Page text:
First, let’s discuss the iPhone 5’s operating system, iOS6. IOS6 has not been the object of affection of the tech community since the update for the iPhone 4, iPhone 4S, iPod Touch 4G, iPad 2, and the new iPad arrived on September 19, 2012. At Apple’s media announcement on September 12, 2012, Apple touted its newest operating system, calling it the most advanced in the world. It seemed advanced – until it was released to the public. When the public got a taste of iOS6, it seemed as though the public was willing to spit out what it had been told was “good medicine”. The new Apple 3D mapping application was one of the worst decisions Apple ever made; the maps app featured missing streets and landmarks. Tim Cook issued an apology on the Apple website some time ago, but it does not change the fact that Apple brought the 3D maps app from behind the curtain as though it was a tried-and-true application that was ready for consumer use. The matter turns ugly when you consider that Apple was warned about the terrible maps application by one of its own developers. As one developer stated:

“I posted at least one doomsayer rant after each beta, and I wasn’t alone. The mood amongst the developers seemed to be that the maps were so shockingly bad that reporting individual problems was futile. What was needed wasn’t so much an interface for reporting a single point as incorrect, but for selecting an entire region and saying ‘all of this – it’s wrong!’” (David Thier, “Apple Was Warned About its Disastrous Maps Application”. Forbes. October 10, 2012; underline mine).


According to the developer (who remained anonymous), many Apple developers agreed that the Maps app was terrible and should not be released to the public. The fact that Apple continued with the maps app shows its stubborn commitment to its products, even at the expense of the company name. If Apple was a small company that did this, we would applaud them and say “good try”; the fact that Apple did this, however, makes us wonder whether or not the company is losing its edge in the United States.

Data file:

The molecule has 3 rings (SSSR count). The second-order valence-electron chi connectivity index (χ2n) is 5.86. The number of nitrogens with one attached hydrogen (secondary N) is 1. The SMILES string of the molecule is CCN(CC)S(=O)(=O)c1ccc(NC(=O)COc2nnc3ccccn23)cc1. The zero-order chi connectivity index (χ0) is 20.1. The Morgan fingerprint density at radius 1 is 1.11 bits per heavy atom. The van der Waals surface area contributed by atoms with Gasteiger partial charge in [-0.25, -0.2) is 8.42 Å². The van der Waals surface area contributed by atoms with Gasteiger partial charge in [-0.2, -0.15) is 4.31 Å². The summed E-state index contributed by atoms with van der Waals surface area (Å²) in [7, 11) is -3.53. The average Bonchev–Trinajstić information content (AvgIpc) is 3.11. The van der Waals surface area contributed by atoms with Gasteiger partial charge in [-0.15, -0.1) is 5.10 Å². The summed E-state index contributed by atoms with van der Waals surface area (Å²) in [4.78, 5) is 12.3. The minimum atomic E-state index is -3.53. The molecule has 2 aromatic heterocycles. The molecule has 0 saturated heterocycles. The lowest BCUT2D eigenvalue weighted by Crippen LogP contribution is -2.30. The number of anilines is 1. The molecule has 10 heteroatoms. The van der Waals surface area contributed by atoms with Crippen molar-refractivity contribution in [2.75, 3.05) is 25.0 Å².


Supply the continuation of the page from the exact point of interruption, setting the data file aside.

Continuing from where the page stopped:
This week, to the amazement of many, Apple improved the Statue of Liberty at the map’s New York location. This is only the beginning of Apple’s commitment to improve what, for some, was one of Apple’s worst moments in history. Google’s maps, in return, have only gotten better in the weeks since Apple’s “flop”. If Google’s map app proves anything, it proves that IOS6 may not be the most advanced operating system yet. Nevertheless, customer demand for the product has not ceased and, according to Steve Kovach of Business Insider, “90% of customers who either bought an iPhone 5 or upgraded their current iPhone software say they aren’t bothered by the new Maps” (Steve Kovach, “Customers Still Want the IPhone 5 Even Though Apple’s New Map App Stinks”).


While Apple’s maps app cannot get the Cupertino, California company sued, its iOS6 clock icon for the iPad can. The Swiss Federal Railway Service filed a lawsuit against Apple three weeks ago alleging that the iPad’s iOS6 clock icon was a rip-off of its own Swiss clock icon. The company claimed that it alone held the patent over the design and had done so since 1944 when the clock was invented by a Railway service employee (Hans Hilfiker). Apple has been accused of ripping off numerous companies before and is currently under lawsuits filed by companies such as Noise Free Wireless (over noise cancellation technology). This week, Apple decided to settle its debt with the Swiss Federal Railway Service (SBB) by paying the company for the Swiss design, according to Business Insider and GigaOM. Although Apple did the right thing in the end, the question still remains: why would Apple steal a design it knew belonged to the SBB? The same question could be asked in regards to Apple’s theft over the name “IPAD” from the Shenzhen Proview company some few months ago or the “Snow Leopard” name (belonging to Apple’s former Mac OS) from a household cleaning company, “Jiangsu Xuebao” (Chinese for “Snow Leopard”). Research on Steve Jobs indicates that the former Apple CEO was a lover of European tastes and designs, so it seems usual that Apple would steal a European design and pass it off on an American product. However, this leaves a tarnished stain on the reputation for the Apple Corporation. At this point, however, jailbreakers sit back and say, “We knew it all along. Apple has done it to us before”.